1963-2018 - 55 years of Research for Social Change

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Back | Programme Area: Special Events (2000 - 2009)

Development Economics: A Call to Action (Draft)

The primary challenge confronting development economists in the 21st century is not that of creating a new theoretical framework to understand, and respond to, the development problems and opportunities facing the world community. Rather, their challenge is to deploy their skills as applied economists, heeding the circumstances unique to each country, in order to help eradicate poverty, reduce inequities, and advance sustainable development. In other words, development economists should address the development policy agenda in the real world, in all its untidiness and diversity.

Democratization has opened up a political space in which this challenge must be met, but democracy is itself a work in progress. The frontier that development economists must explore and help to settle is that of democratizing economic policy-making. With greater inclusion and popular participation in economic policy-making, development economists will be called upon to work with their fellow-citizens, partly as experts, partly as educators and facilitators. Their tasks will include identifying the social welfare function, translating it into a series of social choices or possibilities constrained by available resources, and determining the set of fiscal, monetary, exchange-rate, trade and other policies that are both consistent and politically viable.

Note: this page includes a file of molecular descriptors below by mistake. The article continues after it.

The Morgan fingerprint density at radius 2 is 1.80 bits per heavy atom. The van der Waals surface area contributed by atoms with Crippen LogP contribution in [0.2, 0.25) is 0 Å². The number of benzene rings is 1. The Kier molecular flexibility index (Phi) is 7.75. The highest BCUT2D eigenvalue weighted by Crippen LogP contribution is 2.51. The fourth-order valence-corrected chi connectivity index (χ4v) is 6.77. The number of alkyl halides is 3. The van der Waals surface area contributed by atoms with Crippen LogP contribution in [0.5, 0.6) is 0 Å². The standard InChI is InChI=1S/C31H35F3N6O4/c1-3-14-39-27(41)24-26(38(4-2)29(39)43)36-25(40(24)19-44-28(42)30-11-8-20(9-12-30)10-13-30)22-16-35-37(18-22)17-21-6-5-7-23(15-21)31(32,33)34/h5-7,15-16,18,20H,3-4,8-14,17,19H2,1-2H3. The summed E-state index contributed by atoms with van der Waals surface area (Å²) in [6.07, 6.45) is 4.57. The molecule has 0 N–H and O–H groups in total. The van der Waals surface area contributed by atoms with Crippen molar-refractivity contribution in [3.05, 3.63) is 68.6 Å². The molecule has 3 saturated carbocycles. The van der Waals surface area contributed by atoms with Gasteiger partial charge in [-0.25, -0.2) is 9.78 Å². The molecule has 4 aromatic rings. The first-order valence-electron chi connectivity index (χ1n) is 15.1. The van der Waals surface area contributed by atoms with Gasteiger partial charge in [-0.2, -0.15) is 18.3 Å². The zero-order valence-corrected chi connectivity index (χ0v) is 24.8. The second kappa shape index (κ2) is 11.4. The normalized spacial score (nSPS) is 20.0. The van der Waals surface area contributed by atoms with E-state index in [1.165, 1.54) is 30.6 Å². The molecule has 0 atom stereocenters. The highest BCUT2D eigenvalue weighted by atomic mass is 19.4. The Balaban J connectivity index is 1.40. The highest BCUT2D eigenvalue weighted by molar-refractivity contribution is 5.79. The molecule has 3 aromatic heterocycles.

In other words, economic planning is on its way back, but this time it will be planning from below. Poverty Reduction Strategy Papers (PRSPs) are a manifestation of the shape of things to come. An important question is what difference PRSPs will make to policies actually adopted and to real outcomes. An increasingly globalized economy limits (and, to some extent, also enhances) the choices and possibilities open to each society. Planners must take into account the mobility of factors of production, particularly that of capital and skilled labour, in determining what policies are consistent and politically viable.

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